Report Released on Missing and Murdered Indigenous Women and Girls
It was a highly emotional scene at the Canadian Museum of History in Gatineau, Que. on Monday when officials released the much anticipated final report from the national inquiry into missing and murdered Indigenous women and girls.
The chief commissioner of the inquiry told survivors and families they have started to rewrite Canadian history.
Former B.C. judge Marion Buller says the tragedy is a direct result of quote "A persistent and deliberate pattern of systemic racial and gendered human and Indigenous-rights violations and abuses, perpetuated historically and maintained today by the Canadian state, designed to displace Indigenous people from their lands, social structures and governments, and to eradicate their existence as nations, communities, families and individuals.''
The more than 200 recommendations are calling for, among other things, health service providers across Canada to develop programs that could help young people recognize the signs of being targeted for exploitation.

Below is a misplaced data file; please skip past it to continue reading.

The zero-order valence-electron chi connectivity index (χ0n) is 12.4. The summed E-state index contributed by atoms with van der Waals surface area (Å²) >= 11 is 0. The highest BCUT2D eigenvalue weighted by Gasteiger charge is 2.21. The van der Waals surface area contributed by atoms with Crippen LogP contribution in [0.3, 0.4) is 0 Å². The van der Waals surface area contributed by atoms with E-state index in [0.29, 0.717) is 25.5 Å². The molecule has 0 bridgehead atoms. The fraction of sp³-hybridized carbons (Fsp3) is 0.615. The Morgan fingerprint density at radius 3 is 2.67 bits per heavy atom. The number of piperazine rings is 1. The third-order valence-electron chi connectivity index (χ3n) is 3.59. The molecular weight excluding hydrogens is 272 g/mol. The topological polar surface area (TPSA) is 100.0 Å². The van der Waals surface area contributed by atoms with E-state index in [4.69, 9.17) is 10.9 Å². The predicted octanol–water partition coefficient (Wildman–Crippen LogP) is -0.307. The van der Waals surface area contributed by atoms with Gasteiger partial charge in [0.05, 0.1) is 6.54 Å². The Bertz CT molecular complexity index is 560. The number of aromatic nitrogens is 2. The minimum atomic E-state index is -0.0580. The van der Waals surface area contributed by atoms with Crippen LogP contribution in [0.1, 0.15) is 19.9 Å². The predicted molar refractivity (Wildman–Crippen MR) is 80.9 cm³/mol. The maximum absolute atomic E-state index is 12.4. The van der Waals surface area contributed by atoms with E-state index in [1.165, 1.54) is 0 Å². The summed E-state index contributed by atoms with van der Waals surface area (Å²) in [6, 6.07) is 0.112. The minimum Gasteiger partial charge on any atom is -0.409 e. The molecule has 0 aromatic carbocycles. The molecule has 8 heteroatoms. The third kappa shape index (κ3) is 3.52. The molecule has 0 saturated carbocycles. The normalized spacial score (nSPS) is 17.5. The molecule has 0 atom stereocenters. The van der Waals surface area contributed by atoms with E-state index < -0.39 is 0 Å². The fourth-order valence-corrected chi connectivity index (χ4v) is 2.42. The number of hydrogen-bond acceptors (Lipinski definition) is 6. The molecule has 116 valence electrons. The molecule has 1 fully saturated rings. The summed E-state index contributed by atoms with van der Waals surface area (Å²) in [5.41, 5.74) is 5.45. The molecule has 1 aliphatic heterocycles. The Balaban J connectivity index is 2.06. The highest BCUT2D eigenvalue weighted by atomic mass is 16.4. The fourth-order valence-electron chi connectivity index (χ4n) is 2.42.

The report is the culmination of a three-year effort also calls for the development of an effective response to human trafficking cases and sexual exploitation and violence, including in the sex industry.
Missing and murdered Indigenous women are believed to number in the thousands in Canada, but the report says that despite its best efforts to quantify the extent of the tragedy, "no one knows an exact number."
The report says Canadian society shows an "appalling apathy" to addressing the issue, in what it says amounts to "genocide."
Crown-Indigenous Relations Minister Carolyn Bennett says the government has always wanted to ensure families and survivors are not let down.
Following the official ceremony and handing over of the report, Prime Minister Justin Trudeau promised it will not be left on some shelf somewhere and forgotten.
He told hundreds of people gathered for the ceremony that the safety, security and dignity of Indigenous mothers, daughters, sisters and friends are "routinely threatened" and adds "we need to fix the way things work in this country."
— With files from The Canadian Press